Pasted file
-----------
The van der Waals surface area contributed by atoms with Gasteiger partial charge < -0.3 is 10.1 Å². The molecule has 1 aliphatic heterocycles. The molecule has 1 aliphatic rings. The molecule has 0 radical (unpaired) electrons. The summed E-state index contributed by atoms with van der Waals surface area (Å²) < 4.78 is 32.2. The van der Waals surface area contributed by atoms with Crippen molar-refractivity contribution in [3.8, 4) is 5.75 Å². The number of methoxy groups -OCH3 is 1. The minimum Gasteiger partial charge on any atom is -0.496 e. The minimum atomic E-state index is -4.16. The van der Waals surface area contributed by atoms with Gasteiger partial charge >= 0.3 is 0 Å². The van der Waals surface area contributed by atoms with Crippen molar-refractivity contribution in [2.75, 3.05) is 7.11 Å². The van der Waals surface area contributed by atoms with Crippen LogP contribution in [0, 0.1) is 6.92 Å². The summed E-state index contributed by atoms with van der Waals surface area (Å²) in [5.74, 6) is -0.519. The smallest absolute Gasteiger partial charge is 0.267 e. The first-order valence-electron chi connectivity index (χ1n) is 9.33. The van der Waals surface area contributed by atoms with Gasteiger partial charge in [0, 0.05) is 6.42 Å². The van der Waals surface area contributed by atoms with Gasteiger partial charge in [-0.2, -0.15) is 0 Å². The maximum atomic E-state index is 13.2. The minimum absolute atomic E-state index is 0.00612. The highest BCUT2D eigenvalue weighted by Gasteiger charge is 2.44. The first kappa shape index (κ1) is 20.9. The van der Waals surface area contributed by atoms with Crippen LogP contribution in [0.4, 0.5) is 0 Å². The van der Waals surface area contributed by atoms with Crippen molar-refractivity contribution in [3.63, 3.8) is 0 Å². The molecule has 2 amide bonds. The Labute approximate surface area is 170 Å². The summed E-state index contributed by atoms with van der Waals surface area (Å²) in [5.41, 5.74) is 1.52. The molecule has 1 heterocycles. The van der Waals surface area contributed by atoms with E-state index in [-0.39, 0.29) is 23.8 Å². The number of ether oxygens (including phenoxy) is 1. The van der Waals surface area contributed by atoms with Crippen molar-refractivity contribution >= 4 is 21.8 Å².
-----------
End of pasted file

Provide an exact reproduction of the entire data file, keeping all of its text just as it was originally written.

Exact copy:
The van der Waals surface area contributed by atoms with Gasteiger partial charge < -0.3 is 10.1 Å². The molecule has 1 aliphatic heterocycles. The molecule has 1 aliphatic rings. The molecule has 0 radical (unpaired) electrons. The summed E-state index contributed by atoms with van der Waals surface area (Å²) < 4.78 is 32.2. The van der Waals surface area contributed by atoms with Crippen molar-refractivity contribution in [3.8, 4) is 5.75 Å². The number of methoxy groups -OCH3 is 1. The minimum Gasteiger partial charge on any atom is -0.496 e. The minimum atomic E-state index is -4.16. The van der Waals surface area contributed by atoms with Gasteiger partial charge >= 0.3 is 0 Å². The van der Waals surface area contributed by atoms with Crippen molar-refractivity contribution in [2.75, 3.05) is 7.11 Å². The van der Waals surface area contributed by atoms with Crippen LogP contribution in [0, 0.1) is 6.92 Å². The summed E-state index contributed by atoms with van der Waals surface area (Å²) in [5.74, 6) is -0.519. The smallest absolute Gasteiger partial charge is 0.267 e. The first-order valence-electron chi connectivity index (χ1n) is 9.33. The van der Waals surface area contributed by atoms with Gasteiger partial charge in [0, 0.05) is 6.42 Å². The van der Waals surface area contributed by atoms with Gasteiger partial charge in [-0.2, -0.15) is 0 Å². The maximum atomic E-state index is 13.2. The minimum absolute atomic E-state index is 0.00612. The highest BCUT2D eigenvalue weighted by Gasteiger charge is 2.44. The first kappa shape index (κ1) is 20.9. The van der Waals surface area contributed by atoms with Crippen LogP contribution in [0.4, 0.5) is 0 Å². The van der Waals surface area contributed by atoms with Crippen molar-refractivity contribution in [3.63, 3.8) is 0 Å². The molecule has 2 amide bonds. The Labute approximate surface area is 170 Å². The summed E-state index contributed by atoms with van der Waals surface area (Å²) in [5.41, 5.74) is 1.52. The molecule has 1 heterocycles. The van der Waals surface area contributed by atoms with E-state index in [-0.39, 0.29) is 23.8 Å². The number of ether oxygens (including phenoxy) is 1. The van der Waals surface area contributed by atoms with Crippen molar-refractivity contribution >= 4 is 21.8 Å².